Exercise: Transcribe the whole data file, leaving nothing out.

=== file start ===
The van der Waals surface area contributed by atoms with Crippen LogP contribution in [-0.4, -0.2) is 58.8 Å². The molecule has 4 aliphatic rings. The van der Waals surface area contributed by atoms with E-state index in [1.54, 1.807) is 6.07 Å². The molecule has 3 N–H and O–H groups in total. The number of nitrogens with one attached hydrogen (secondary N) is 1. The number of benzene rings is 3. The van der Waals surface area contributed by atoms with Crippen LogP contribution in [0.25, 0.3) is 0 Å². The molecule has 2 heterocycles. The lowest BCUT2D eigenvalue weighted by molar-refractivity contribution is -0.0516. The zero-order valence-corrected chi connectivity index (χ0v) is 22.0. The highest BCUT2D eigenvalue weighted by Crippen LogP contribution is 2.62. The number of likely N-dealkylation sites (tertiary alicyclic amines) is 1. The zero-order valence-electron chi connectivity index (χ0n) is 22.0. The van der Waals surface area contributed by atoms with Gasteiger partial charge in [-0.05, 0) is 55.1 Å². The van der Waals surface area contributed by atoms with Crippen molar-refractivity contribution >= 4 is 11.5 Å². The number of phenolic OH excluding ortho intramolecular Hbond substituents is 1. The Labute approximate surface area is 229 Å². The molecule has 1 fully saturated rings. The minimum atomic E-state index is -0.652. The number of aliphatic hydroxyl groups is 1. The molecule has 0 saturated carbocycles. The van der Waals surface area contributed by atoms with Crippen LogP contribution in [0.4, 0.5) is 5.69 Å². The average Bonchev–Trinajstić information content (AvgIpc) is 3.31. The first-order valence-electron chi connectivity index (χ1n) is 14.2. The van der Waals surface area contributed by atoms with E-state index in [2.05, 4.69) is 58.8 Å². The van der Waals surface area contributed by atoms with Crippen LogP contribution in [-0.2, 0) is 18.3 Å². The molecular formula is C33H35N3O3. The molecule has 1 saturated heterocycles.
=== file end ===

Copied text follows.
The van der Waals surface area contributed by atoms with Crippen LogP contribution in [-0.4, -0.2) is 58.8 Å². The molecule has 4 aliphatic rings. The van der Waals surface area contributed by atoms with E-state index in [1.54, 1.807) is 6.07 Å². The molecule has 3 N–H and O–H groups in total. The number of nitrogens with one attached hydrogen (secondary N) is 1. The number of benzene rings is 3. The van der Waals surface area contributed by atoms with Crippen LogP contribution in [0.25, 0.3) is 0 Å². The molecule has 2 heterocycles. The lowest BCUT2D eigenvalue weighted by molar-refractivity contribution is -0.0516. The zero-order valence-corrected chi connectivity index (χ0v) is 22.0. The highest BCUT2D eigenvalue weighted by Crippen LogP contribution is 2.62. The number of likely N-dealkylation sites (tertiary alicyclic amines) is 1. The zero-order valence-electron chi connectivity index (χ0n) is 22.0. The van der Waals surface area contributed by atoms with Gasteiger partial charge in [-0.05, 0) is 55.1 Å². The van der Waals surface area contributed by atoms with Crippen molar-refractivity contribution >= 4 is 11.5 Å². The number of phenolic OH excluding ortho intramolecular Hbond substituents is 1. The Labute approximate surface area is 229 Å². The molecule has 1 fully saturated rings. The minimum atomic E-state index is -0.652. The number of aliphatic hydroxyl groups is 1. The molecule has 0 saturated carbocycles. The van der Waals surface area contributed by atoms with Crippen LogP contribution in [0.4, 0.5) is 5.69 Å². The average Bonchev–Trinajstić information content (AvgIpc) is 3.31. The first-order valence-electron chi connectivity index (χ1n) is 14.2. The van der Waals surface area contributed by atoms with E-state index in [2.05, 4.69) is 58.8 Å². The van der Waals surface area contributed by atoms with Crippen LogP contribution in [-0.2, 0) is 18.3 Å². The molecular formula is C33H35N3O3. The molecule has 1 saturated heterocycles.